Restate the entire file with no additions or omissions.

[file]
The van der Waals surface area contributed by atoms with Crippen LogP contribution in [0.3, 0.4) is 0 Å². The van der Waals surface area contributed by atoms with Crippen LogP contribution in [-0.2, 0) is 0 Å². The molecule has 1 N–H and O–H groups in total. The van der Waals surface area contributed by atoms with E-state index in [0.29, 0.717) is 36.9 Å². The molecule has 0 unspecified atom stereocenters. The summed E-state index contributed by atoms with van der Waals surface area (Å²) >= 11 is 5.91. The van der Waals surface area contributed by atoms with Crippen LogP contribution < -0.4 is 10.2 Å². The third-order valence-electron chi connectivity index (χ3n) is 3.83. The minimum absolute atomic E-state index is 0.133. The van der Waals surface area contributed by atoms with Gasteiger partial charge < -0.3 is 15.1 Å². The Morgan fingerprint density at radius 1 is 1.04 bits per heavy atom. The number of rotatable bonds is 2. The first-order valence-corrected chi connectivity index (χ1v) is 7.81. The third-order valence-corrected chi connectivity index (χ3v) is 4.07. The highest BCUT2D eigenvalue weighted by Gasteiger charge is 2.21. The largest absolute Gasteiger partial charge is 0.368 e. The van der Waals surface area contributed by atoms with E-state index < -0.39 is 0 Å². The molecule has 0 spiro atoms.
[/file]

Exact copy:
The van der Waals surface area contributed by atoms with Crippen LogP contribution in [0.3, 0.4) is 0 Å². The van der Waals surface area contributed by atoms with Crippen LogP contribution in [-0.2, 0) is 0 Å². The molecule has 1 N–H and O–H groups in total. The van der Waals surface area contributed by atoms with E-state index in [0.29, 0.717) is 36.9 Å². The molecule has 0 unspecified atom stereocenters. The summed E-state index contributed by atoms with van der Waals surface area (Å²) >= 11 is 5.91. The van der Waals surface area contributed by atoms with Crippen LogP contribution < -0.4 is 10.2 Å². The third-order valence-electron chi connectivity index (χ3n) is 3.83. The minimum absolute atomic E-state index is 0.133. The van der Waals surface area contributed by atoms with Gasteiger partial charge < -0.3 is 15.1 Å². The Morgan fingerprint density at radius 1 is 1.04 bits per heavy atom. The number of rotatable bonds is 2. The first-order valence-corrected chi connectivity index (χ1v) is 7.81. The third-order valence-corrected chi connectivity index (χ3v) is 4.07. The highest BCUT2D eigenvalue weighted by Gasteiger charge is 2.21. The largest absolute Gasteiger partial charge is 0.368 e. The van der Waals surface area contributed by atoms with E-state index < -0.39 is 0 Å². The molecule has 0 spiro atoms.